The American Gem Society’s annual Conclave opened Wednesday in Atlanta with a rousing keynote address by Michael Gerber, author of The E-Myth business books.
Speaking to an audience of approximately 650 attendees, Gerber highlighted key reasons why entrepreneurs don’t achieve their fullest potential.
“Most entrepreneurs are not really entrepreneurs. They’re technicians having an entrepreneurial seizure,” he said, meaning that most small business owners know about the product they’re selling when they should really focus on becoming experts in the system of doing business.
“You’re so busy doing it, doing it, doing it,” he said, “that the things you can’t [don’t have time] to do are your most significant opportunities.”
Other Conclave education sessions focused on using diamond cut to increase sales, a rousing, standing-room-only seminar presented by retailer Mark Moeller and AGS’s Peter Yantzer. Yantzer discussed the technical aspects of evaluating a diamond’s cut, and Moeller discussed how to use those aspects at the counter. Moeller said 80% of his diamond sales come from branded stones (Hearts on Fire and Lazare Kaplan) and that he is making 40-50% gross profit on diamond sales.
He presented four concepts for jewelers to tell customers to ask the competition when they shop for diamonds:
* Is your optimal viewing distance 10 inches?
* What is the diamond’s performance—how does it do what a diamond does best [sparkle].
* How does it perform when tilted? A fine-make diamond will perform better when the hand is tilted.
* How is its contrast between light and dark spots?
Selling “the dream” of diamonds was the focus of Friday’s breakfast presentation from the Diamond Promotion Service. S. Lynn Diamond and Diane Warga-Arias discussed the importance of selling the dream, not the deal. In an effort to transform the way the industry sells diamonds from a price-centered commodity to a luxury item, the DPS presented both highlights of its upcoming advertising campaigns for three-stone diamond anniversary rings and the diamond right-hand ring, and a separate series of vignettes about innovative retailing. In that segment, Warga-Arias explained the importance of experiential retailing and selling to fulfill an emotional need.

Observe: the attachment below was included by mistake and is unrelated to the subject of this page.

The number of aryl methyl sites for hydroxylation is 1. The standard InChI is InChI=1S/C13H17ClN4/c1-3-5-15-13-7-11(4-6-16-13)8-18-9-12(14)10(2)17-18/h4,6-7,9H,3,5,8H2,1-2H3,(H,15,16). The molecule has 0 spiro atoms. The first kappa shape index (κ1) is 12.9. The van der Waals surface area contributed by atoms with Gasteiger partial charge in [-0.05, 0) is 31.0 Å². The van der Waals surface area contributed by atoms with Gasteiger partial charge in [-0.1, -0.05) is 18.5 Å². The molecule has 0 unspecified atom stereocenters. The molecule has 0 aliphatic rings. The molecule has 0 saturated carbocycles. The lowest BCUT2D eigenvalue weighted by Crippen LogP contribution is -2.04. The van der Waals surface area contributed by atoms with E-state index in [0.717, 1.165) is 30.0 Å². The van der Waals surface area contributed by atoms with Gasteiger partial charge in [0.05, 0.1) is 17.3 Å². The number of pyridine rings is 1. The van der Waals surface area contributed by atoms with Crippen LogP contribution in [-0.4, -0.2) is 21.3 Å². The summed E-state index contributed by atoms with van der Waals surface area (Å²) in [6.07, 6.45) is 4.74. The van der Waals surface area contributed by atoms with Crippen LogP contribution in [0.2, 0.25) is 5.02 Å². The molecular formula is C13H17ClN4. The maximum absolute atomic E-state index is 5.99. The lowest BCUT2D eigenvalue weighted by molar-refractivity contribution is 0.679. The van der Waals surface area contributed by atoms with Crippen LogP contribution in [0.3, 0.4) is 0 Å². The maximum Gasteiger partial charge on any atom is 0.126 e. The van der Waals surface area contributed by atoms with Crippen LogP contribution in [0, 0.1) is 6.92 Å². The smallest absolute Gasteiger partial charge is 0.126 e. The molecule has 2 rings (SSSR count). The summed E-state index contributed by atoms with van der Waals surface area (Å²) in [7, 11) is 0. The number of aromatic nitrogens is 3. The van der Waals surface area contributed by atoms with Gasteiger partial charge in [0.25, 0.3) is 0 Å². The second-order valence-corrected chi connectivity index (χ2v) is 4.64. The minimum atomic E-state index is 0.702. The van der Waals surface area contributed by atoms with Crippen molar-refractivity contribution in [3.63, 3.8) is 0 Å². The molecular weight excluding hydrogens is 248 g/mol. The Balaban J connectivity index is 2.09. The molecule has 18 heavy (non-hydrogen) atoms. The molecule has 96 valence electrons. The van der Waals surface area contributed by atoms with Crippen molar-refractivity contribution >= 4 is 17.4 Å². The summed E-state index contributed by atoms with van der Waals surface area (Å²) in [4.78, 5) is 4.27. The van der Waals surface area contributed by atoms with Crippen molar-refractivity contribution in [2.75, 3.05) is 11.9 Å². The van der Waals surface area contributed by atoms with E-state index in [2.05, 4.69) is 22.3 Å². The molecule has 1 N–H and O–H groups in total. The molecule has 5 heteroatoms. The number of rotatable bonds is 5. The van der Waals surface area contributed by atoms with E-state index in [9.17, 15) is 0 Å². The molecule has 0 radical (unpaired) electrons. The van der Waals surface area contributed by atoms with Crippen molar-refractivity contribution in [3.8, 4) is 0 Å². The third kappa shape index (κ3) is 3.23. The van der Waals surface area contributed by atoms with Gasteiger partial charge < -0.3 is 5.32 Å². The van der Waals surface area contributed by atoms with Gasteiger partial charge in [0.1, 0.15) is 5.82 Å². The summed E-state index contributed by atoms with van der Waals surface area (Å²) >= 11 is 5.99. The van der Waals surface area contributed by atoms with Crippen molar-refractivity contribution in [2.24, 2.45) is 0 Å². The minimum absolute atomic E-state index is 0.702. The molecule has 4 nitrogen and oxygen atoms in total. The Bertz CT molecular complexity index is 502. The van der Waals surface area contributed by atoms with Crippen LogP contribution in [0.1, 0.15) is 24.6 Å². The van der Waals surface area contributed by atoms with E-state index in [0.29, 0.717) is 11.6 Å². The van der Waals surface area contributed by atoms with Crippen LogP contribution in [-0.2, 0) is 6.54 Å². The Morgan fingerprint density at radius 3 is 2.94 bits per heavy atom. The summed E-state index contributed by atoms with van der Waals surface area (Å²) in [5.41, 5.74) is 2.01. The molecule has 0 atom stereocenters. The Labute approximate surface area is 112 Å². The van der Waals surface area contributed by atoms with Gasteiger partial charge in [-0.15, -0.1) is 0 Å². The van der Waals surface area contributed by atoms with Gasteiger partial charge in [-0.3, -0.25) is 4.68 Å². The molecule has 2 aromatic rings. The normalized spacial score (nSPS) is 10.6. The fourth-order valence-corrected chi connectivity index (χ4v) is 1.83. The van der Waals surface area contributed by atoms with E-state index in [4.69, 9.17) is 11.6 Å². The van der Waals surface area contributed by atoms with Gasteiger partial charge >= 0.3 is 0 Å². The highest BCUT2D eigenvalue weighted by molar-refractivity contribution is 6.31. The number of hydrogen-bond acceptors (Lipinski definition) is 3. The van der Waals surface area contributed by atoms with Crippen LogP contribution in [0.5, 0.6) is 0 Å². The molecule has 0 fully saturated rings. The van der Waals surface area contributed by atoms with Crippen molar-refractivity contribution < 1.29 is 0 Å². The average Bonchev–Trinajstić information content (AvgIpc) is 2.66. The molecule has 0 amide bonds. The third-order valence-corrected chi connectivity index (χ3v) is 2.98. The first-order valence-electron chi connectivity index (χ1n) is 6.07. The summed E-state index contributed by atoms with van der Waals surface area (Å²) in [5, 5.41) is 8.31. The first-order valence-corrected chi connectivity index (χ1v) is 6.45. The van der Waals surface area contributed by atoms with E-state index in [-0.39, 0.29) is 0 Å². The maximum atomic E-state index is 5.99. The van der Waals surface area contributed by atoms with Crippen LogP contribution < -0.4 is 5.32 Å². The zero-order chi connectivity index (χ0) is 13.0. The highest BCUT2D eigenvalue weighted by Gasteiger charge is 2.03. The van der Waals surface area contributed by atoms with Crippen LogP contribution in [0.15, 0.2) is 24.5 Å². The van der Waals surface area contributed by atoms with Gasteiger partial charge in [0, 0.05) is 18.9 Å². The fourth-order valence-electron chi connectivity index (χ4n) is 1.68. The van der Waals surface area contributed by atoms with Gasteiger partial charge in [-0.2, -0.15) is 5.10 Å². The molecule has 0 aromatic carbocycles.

JCK Senior Editor Carrie Soucy also hosted a standing-room-only session titled “Fashion Facets,” which covered the coming color and style trends for fall fashion. Key color trends for fall include purple and deep burgundies, plus the warm browns instead of gray or black for the neutral palette. The chandelier is out, replaced by long slender drop earrings. The drop silhouette is still important but the long skinny drop is the newest interpretation.
Social/educational highlights included the Supplier’s Fashion Show luncheon, featuring models wearing jewelry from AGS suppliers. The show, which had a ‘60s theme, was co-narrated by Bill Sites, incoming AGS president, and Hedda Schupak, JCK editor-in-chief. The finale was the presentation of Michael Werdiger’s glamorous evening dress studded with champagne diamonds, the most-downloaded image from the Oscars’ red carpet.
Friday’s lunch presentation was the annual “Brightest Facet” game show, again following a Sixties theme. Narrated by AGTA Executive Director Douglas Hucker, the theme was AGS history, in honor of its 70th anniversary. The winner was appraiser Davia Kramer.